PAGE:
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Key Collaboration Initiated for Optimization of Bioinformatics Computing Performance

By BiotechDaily International staff writers
Posted on 03 Apr 2013
A new consortium has been formed for research and development of IT solutions to optimize computing for the analysis and management of macro-datasets generated from genomics research, as well as to facilitate clinical applications based on these datasets.

The huge sets of data produced in genomics studies, typically with Next Generation Sequencing technology, are processed by high performance computers and office workstations, and more recently by mobile devices like tablets and smartphones. The sequence of only a single human genome, for example, requires about 3 gigabytes of storage. New methods are required to process these data quickly and efficiently and to better enable their subsequent application.

Integromics (Granada, Spain) has announced that it will invest in the optimization of computing performance for bioinformatics applications, with a special focus on clinical applications, by participating in a European project named “Mr. SymBioMath” that includes renowned high performance computing (HPC) experts. The project, funded with more than EUR 2.6 million by the Seventh Framework Program for R & D of the European Union and coordinated by the Laboratory of Bioinformatics and Information Technology of the University of Malaga-UMA (Spain), has been designed to provide solutions to these needs through synergy between Integromics (Spain), the Leibniz Supercomputing Centre in Munich-LRZ (Germany), the Johannes Kepler University of Linz-JKU (Austria), RISC Software (Austria), and Carlos Haya Hospital (Spain).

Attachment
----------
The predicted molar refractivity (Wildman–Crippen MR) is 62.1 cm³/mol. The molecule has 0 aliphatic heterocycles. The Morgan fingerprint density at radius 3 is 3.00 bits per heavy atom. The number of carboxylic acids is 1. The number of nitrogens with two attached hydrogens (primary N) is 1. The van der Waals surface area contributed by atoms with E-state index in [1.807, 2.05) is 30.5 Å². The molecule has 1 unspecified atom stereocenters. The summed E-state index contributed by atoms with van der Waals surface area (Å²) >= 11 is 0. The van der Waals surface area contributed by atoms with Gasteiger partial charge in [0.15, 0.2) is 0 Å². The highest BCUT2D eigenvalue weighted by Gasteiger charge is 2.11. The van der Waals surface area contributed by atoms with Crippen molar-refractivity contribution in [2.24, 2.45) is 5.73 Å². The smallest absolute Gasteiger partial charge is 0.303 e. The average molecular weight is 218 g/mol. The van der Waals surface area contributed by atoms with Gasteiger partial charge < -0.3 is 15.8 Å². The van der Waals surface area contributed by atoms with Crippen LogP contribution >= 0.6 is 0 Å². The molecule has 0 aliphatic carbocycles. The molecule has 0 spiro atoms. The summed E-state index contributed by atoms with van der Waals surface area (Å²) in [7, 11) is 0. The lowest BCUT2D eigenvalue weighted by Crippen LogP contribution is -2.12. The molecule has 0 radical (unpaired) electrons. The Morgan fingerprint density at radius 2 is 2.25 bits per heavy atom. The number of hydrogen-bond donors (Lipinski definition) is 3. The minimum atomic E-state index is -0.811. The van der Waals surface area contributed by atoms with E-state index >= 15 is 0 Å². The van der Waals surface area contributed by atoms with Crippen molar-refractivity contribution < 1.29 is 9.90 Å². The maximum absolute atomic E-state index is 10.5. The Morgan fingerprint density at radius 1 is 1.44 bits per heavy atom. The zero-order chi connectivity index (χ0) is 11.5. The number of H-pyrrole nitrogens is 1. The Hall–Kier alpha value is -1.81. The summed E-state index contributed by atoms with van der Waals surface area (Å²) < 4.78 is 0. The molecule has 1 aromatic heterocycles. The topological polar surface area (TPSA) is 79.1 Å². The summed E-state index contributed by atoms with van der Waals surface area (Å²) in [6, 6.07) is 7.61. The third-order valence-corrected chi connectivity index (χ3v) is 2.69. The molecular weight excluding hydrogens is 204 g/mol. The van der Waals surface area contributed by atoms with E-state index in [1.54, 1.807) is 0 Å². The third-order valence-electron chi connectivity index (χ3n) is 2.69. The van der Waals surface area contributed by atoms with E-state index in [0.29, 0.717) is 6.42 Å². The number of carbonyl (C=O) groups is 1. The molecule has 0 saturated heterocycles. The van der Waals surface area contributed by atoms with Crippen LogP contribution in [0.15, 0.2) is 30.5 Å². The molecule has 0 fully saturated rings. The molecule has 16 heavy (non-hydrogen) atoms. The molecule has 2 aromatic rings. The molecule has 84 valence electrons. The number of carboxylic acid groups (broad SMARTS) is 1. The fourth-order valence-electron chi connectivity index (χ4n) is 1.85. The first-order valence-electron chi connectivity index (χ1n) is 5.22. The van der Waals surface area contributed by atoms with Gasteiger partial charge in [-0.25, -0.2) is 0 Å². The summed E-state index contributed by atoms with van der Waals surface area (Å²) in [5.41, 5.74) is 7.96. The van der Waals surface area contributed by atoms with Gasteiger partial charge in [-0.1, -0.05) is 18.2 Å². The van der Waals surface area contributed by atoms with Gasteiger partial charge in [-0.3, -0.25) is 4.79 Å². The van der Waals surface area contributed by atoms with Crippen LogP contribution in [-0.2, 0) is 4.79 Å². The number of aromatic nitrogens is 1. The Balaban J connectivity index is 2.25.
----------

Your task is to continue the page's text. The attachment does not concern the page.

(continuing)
The Mr. SymBioMath project is to result in new software applications and data analysis methods to accelerate genomics adoption in the clinical domain. At the level of computation, the research will be focused on two major challenges: transmission of large volumes of data and optimization of genetic comparison models and visualizations. JKU will be responsible for creating new models for comparative genomics, evolutionary distances between different organisms, and identification of correlations between genetic variation and phenotypic response of patients to particular treatments. The supercomputing infrastructure will be provided by the UMA and RISC. They will also develop applications to deliver, collect, and display test information. LRZ will focus on the provisioning of enhanced visualization and Virtual Reality hardware and software for the analysis of the interconnected huge genomic datasets in this project.

The final implementation into commercial software will be done by Integromics. “Integromics will contribute from a commercial perspective in the design of applications compatible with both computer and tablets-smartphones,” said Juan Elvira, CTO of Integromics. At the clinical level, Miguel Blanco, Chief of Allergy Carlos Haya Hospital, explained that the project will use data available in the National Allergy Network to validate the software solutions; e.g., for early detection of drug reactions and allergies. The project leader, Dr. Oswaldo Trelles, highlighted that one of the strengths of this study is its focus on medical practice. “The solutions we seek,” said Dr. Trelles “are targeted to a wide range of scientific applications, with personalized medicine certainly being one of them. Indeed, one of the objectives is to implement applications prototypes applied in real-use case scenarios and to evaluate their potential for detecting from genomic data of allergic patients the possible adverse reactions to treatment.”

The Mr. SymBioMath project represents an ideal opportunity for Integromics to reinforce its commitment to the development of software solutions for personalized medicine applied to the clinics. “This grant and collaboration with renowned computing experts will contribute to the democratization of genomics, in particular through the usage of mobile devices,” said Eduardo González Couto, CSO of Integromics.

Related Links:
Mr. SymBioMath Project
Integromics



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